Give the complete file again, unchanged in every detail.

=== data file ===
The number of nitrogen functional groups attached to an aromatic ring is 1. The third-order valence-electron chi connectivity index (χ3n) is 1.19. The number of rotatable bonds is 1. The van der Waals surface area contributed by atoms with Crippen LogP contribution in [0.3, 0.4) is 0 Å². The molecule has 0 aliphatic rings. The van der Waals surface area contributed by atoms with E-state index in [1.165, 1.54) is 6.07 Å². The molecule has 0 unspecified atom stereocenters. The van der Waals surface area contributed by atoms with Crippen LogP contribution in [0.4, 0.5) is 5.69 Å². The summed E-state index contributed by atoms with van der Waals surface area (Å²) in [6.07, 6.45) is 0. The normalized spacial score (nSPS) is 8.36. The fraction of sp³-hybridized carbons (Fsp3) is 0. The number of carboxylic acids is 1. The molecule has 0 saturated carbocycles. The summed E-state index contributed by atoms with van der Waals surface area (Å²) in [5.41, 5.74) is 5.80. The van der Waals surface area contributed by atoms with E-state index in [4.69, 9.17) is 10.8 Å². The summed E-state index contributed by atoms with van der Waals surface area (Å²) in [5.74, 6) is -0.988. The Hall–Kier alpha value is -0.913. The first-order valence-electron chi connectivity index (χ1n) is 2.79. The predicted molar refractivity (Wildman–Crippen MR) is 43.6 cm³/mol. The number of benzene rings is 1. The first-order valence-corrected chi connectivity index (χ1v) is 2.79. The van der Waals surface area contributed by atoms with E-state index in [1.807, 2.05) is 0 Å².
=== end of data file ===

The number of nitrogen functional groups attached to an aromatic ring is 1. The third-order valence-electron chi connectivity index (χ3n) is 1.19. The number of rotatable bonds is 1. The van der Waals surface area contributed by atoms with Crippen LogP contribution in [0.3, 0.4) is 0 Å². The molecule has 0 aliphatic rings. The van der Waals surface area contributed by atoms with E-state index in [1.165, 1.54) is 6.07 Å². The molecule has 0 unspecified atom stereocenters. The van der Waals surface area contributed by atoms with Crippen LogP contribution in [0.4, 0.5) is 5.69 Å². The summed E-state index contributed by atoms with van der Waals surface area (Å²) in [6.07, 6.45) is 0. The normalized spacial score (nSPS) is 8.36. The fraction of sp³-hybridized carbons (Fsp3) is 0. The number of carboxylic acids is 1. The molecule has 0 saturated carbocycles. The summed E-state index contributed by atoms with van der Waals surface area (Å²) in [5.41, 5.74) is 5.80. The van der Waals surface area contributed by atoms with E-state index in [4.69, 9.17) is 10.8 Å². The summed E-state index contributed by atoms with van der Waals surface area (Å²) in [5.74, 6) is -0.988. The Hall–Kier alpha value is -0.913. The first-order valence-electron chi connectivity index (χ1n) is 2.79. The predicted molar refractivity (Wildman–Crippen MR) is 43.6 cm³/mol. The number of benzene rings is 1. The first-order valence-corrected chi connectivity index (χ1v) is 2.79. The van der Waals surface area contributed by atoms with E-state index in [1.807, 2.05) is 0 Å².